AWK

Offline GSRush

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Re: Silicon allotropes
« Reply #8 on: October 19, 2019, 07:49:34 PM »
If you look at the phase diagram - you need a temperature of almost 1200°C to melt your mixture and silicon will crystallize when cooling, and the Li12Si7 phase will solidify at 648°C regardless of the cooling speed (unless the phase diagram for atmospheric pressure is not true). Based on this phase diagram, it is difficult to predict what will happen under HTHP conditions. Zeolite o-Si24 was probably obtained from Na-Si alloy.

Yes, zeolite Si24 was produced from Na-Si alloy.
But I am looking for Li7Si12.

Offline Enthalpy

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Re: Silicon allotropes
« Reply #9 on: October 21, 2019, 03:34:20 PM »
GSRush, could you confirm you seek Li7Si12, not the Li12Si7 indicated everywhere? Just to be sure.

[...] The Li12Si7 phase will solidify at 648°C regardless of the cooling speed [...]

Ultrafast cooling achieves unexpected things. I used an Al alloy containing >10% Zn (for >700MPa yield strength, wow!) which couldn't have existed from casting nor extrusion
http://www.rsp-technology.com/site-media/user-uploads/rsp_alloys_overview_2018lr.pdf

But "ultrafast" isn't the usual water-cooling tinkering. It's like 1MK/s, faster than microscopic precipitates form. The usual process sprays droplets of the liquid alloy on a highly conductive drum that spins quickly and is cooled actively. The droplets freeze by contact before precipitates form.

[Later edit: I've probably understood it wrongly. Precipitates seem to form, only much finer and uniform than usual. There
http://www.rsp-technology.com/technology/microstructure.html
"The various intermetallic compounds as well as the components with a low solubility are distributed finely and homogeneously over the metal matrix, thereby forming a very homogeneous microstructure."]

Then, the obtained flakes are sintered together, hence with convincing pressure, at a temperature low enough that precipitates can't form - but the flakes must be somewhat malleable, which Li7Si12 could be or not. Optionally, the obtained material undergoes some heat treatment.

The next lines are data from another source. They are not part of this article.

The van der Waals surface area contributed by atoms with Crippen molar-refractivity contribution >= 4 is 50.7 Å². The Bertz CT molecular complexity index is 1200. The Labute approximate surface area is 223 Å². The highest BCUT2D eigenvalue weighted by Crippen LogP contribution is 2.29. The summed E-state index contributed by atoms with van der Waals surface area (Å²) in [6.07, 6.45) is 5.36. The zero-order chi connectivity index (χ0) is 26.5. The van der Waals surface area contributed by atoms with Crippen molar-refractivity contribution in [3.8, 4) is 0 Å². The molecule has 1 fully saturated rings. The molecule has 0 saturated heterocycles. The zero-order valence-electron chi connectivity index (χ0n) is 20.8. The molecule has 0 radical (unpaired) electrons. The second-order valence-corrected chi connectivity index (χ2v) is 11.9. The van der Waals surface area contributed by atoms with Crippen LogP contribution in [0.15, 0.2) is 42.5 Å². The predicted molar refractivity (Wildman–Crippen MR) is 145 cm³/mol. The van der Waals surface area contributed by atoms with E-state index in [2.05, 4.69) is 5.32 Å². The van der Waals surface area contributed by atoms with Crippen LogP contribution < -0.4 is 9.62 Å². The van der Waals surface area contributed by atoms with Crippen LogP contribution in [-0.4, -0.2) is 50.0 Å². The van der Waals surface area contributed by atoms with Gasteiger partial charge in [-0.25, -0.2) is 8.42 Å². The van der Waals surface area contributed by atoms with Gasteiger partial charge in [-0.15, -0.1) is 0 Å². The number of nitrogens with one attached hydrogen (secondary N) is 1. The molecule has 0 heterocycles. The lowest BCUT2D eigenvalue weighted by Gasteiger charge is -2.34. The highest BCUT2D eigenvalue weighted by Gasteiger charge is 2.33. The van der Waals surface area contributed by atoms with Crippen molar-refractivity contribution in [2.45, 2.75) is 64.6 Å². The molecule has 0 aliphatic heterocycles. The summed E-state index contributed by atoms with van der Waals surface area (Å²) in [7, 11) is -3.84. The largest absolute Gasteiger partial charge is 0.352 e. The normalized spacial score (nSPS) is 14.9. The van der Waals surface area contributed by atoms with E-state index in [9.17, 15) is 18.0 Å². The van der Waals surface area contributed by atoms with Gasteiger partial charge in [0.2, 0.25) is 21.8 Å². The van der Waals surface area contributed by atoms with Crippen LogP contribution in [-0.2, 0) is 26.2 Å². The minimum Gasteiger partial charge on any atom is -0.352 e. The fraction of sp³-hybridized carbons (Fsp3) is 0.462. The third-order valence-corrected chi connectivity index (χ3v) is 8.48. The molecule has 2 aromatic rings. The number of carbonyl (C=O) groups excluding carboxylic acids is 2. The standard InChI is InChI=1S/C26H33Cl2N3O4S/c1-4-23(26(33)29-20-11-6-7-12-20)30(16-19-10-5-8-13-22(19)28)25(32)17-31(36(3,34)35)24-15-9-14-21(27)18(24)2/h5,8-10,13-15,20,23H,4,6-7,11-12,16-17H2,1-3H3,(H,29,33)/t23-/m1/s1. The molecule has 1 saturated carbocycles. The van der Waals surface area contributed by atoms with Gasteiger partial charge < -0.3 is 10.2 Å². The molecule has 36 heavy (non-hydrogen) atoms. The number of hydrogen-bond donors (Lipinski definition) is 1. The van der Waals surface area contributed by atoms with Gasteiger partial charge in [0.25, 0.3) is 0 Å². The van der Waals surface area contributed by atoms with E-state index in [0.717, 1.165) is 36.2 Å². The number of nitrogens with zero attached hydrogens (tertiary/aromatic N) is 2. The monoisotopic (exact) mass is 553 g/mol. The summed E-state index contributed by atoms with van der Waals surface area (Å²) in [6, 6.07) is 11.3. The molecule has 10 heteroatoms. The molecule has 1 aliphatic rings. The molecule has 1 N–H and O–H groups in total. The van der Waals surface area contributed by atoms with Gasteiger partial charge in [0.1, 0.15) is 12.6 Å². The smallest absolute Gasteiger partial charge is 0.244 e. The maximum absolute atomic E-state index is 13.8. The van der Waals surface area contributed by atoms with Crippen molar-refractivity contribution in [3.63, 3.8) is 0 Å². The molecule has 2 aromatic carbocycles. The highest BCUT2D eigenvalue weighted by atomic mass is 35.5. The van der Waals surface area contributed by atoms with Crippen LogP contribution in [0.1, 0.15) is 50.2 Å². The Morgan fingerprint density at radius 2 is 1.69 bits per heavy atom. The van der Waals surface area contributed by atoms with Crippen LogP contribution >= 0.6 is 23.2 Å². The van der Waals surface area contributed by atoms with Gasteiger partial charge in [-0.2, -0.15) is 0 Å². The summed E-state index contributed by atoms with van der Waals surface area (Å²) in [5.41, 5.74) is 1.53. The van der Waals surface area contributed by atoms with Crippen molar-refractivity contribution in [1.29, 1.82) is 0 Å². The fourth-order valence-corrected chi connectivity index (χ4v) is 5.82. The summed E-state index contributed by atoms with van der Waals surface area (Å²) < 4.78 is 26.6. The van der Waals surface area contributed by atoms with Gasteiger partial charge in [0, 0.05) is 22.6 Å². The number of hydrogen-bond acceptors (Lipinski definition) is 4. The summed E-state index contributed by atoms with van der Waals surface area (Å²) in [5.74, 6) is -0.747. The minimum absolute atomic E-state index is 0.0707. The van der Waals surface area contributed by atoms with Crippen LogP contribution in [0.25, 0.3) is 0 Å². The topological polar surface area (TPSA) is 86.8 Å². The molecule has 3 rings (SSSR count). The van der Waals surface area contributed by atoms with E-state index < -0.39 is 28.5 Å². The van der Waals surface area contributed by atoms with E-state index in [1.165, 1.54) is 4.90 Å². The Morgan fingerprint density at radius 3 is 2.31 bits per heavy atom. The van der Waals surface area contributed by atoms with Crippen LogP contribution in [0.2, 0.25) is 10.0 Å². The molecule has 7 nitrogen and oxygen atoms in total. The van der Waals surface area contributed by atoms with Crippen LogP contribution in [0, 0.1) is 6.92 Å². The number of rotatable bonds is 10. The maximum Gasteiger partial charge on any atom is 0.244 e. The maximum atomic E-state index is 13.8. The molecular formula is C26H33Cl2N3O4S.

A semiconductor hypothetically obtained that way would be amorphous or polycrystalline, hence my question, whether a single-crystal is sought. Recrystallisation would probably lead to the wrong compounds and allotropes, unless a seed or pressure suffices to favour the desired one.

==========

I wonder if atomic layer deposition (ALD) can produce the Li7Si12. For that, some orientation of Li7Si12 must show alternating planes of pure Si and pure Li. Ideally, standard Si would match two lattice constants of Li7Si12 if Si is cut at the proper and accurate angle, to serve as a seed.
« Last Edit: October 21, 2019, 06:30:16 PM by Enthalpy »

Offline Enthalpy

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Re: Silicon allotropes
« Reply #10 on: October 22, 2019, 01:40:03 PM »
Li7Si12 is not synthesized yet
So obviously, you seek Li7Si12, not the already known Li12Si7. My bad.

Offline Enthalpy

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Re: Silicon allotropes
« Reply #11 on: October 27, 2019, 12:14:15 PM »
An other and possibly better seed or substrate to grow Li7Si12 could be GaxAl1-xInyAszP1-y-z and other variants. The proportions adjust their lattice constant continuously and accurately, so it would match the (expected) constants of Li7Si12 to make its growth selective and easier.

I don't remember if these crystals have a zincblende structure. If Li7Si12 has two identical lattice constants, it might grow along the third direction.

This applies to thin epitaxy, especially Atomic Layer Deposition (ALD), and to the growth of more bulky crystals, for instance by Czochralski, where the adjusted crystal would be a seed.

Marc Schaefer, aka Enthalpy